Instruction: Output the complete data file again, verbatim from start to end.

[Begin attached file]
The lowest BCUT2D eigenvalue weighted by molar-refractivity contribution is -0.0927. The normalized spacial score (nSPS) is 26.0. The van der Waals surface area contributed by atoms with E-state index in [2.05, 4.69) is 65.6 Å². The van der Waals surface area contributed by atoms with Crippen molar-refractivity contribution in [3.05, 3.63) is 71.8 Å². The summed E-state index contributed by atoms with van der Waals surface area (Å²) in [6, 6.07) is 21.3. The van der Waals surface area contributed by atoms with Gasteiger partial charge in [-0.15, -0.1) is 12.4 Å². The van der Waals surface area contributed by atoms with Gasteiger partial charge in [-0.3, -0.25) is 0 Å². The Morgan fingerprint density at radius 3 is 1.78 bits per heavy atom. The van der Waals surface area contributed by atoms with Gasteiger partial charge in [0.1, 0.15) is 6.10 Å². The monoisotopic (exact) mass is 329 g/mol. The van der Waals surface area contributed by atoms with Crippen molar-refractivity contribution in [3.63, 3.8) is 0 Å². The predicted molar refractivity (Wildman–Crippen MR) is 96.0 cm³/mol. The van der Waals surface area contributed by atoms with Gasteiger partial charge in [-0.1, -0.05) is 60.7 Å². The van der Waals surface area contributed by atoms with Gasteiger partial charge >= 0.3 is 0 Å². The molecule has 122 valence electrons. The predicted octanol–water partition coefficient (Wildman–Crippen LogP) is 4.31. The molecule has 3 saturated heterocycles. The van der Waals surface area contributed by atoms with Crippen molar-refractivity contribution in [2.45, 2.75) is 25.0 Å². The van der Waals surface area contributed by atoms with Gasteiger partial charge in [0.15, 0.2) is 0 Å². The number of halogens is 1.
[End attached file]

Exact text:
The lowest BCUT2D eigenvalue weighted by molar-refractivity contribution is -0.0927. The normalized spacial score (nSPS) is 26.0. The van der Waals surface area contributed by atoms with E-state index in [2.05, 4.69) is 65.6 Å². The van der Waals surface area contributed by atoms with Crippen molar-refractivity contribution in [3.05, 3.63) is 71.8 Å². The summed E-state index contributed by atoms with van der Waals surface area (Å²) in [6, 6.07) is 21.3. The van der Waals surface area contributed by atoms with Gasteiger partial charge in [-0.15, -0.1) is 12.4 Å². The van der Waals surface area contributed by atoms with Gasteiger partial charge in [-0.3, -0.25) is 0 Å². The Morgan fingerprint density at radius 3 is 1.78 bits per heavy atom. The van der Waals surface area contributed by atoms with Gasteiger partial charge in [0.1, 0.15) is 6.10 Å². The monoisotopic (exact) mass is 329 g/mol. The van der Waals surface area contributed by atoms with Crippen molar-refractivity contribution in [3.63, 3.8) is 0 Å². The predicted molar refractivity (Wildman–Crippen MR) is 96.0 cm³/mol. The van der Waals surface area contributed by atoms with Gasteiger partial charge in [-0.1, -0.05) is 60.7 Å². The van der Waals surface area contributed by atoms with Gasteiger partial charge >= 0.3 is 0 Å². The molecule has 122 valence electrons. The predicted octanol–water partition coefficient (Wildman–Crippen LogP) is 4.31. The molecule has 3 saturated heterocycles. The van der Waals surface area contributed by atoms with Crippen molar-refractivity contribution in [2.45, 2.75) is 25.0 Å². The van der Waals surface area contributed by atoms with Gasteiger partial charge in [0.15, 0.2) is 0 Å². The number of halogens is 1.